A new paper has been published in the data science solutions journal Patterns which describes how design fiction can be used to explore ethical challenges when data sharing and AI is introduced to the food industry.
This work was was funded by the Internet of Food Things Network+ and AI for Scientific Discovery Network+, as part of a wider project established by the Internet of Food Things Network+ (led by the University of Lincoln) to explore data trusts related to the food sector.
Led by Dr Naomi Jacobs, the paper describes how an interdisciplinary team of researchers from multiple institutions created real objects that demonstrated a fictional world where, for example, smart packaging for supermarket ready meals updates you in real-time to tell you about carbon footprints, gives live warnings on product recalls, and instant safety alerts because allergens were detected unexpectedly in the factory.
The objects also prompted questions about this future, such as: how much extra energy would be used powering such a system? And what if an accidental alert meant you were told to throw away your food for no reason? Working with a wider group of experts in food and technology, these design fiction objects were evaluated using a set of cards designed to enable engagement with the ethics of technology, called the Moral-IT Deck to uncover the potential ethical benefits, risks and challenges they posed.
The key contribution of the methods described in this paper is that rather than ask general questions about what might go wrong, or have to wait until something is fully built – when it is probably too late to change things without huge costs or starting all over again – the project imagined what the world might look like if ‘data trusts’ (designed to protect private data while allowing others to make use of it) already existed.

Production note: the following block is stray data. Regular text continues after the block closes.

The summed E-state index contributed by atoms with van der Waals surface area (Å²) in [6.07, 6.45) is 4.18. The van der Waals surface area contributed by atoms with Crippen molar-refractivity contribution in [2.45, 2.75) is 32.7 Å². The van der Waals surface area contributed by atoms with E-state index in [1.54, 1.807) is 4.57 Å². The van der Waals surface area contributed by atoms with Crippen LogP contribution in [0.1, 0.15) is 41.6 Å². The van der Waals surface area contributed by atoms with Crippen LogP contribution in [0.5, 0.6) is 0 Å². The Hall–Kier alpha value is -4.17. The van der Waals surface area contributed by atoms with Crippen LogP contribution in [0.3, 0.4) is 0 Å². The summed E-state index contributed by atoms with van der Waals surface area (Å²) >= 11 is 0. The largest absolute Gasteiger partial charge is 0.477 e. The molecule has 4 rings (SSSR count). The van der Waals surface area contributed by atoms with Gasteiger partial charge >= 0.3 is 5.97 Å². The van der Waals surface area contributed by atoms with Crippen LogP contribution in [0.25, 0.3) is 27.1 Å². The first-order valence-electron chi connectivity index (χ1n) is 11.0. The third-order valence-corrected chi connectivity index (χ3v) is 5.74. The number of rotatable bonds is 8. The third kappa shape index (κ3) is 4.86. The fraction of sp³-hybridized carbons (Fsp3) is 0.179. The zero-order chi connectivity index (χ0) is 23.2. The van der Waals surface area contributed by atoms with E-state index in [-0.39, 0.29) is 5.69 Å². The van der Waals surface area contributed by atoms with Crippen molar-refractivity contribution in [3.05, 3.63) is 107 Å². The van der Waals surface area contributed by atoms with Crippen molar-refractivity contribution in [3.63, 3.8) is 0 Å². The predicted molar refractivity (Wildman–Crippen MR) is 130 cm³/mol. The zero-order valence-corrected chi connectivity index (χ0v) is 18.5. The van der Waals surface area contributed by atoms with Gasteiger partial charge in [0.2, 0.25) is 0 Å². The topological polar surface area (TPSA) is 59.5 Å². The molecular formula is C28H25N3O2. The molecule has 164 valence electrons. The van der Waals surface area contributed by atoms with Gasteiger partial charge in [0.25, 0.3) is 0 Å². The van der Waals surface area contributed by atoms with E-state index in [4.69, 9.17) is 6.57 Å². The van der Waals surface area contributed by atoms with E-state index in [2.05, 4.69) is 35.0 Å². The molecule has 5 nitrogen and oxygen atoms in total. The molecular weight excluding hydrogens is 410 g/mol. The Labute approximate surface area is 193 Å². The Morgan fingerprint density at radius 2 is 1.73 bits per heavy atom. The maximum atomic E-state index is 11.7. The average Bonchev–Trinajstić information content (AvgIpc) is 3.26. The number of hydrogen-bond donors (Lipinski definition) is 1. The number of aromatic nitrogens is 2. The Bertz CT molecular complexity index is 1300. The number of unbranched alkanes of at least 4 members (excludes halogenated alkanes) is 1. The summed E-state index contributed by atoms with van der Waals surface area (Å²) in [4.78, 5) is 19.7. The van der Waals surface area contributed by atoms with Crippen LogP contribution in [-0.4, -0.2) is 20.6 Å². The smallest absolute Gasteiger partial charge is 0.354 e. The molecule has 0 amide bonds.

For example, it is key to consider where power lies in these systems, how large companies, small companies and individual consumers might be positively or negatively impacted, and how different ethical aspects such as sustainability and wellbeing, privacy and transparency, might need to be balanced. These need to be considered when developing these types of data trusts in the future.
Work on the project is continuing, and will result in additional outcomes including a framework for supporting ethics in food data trusts.
The article is available open access at Patterns.
You can also read a summary of the work in The Conversation.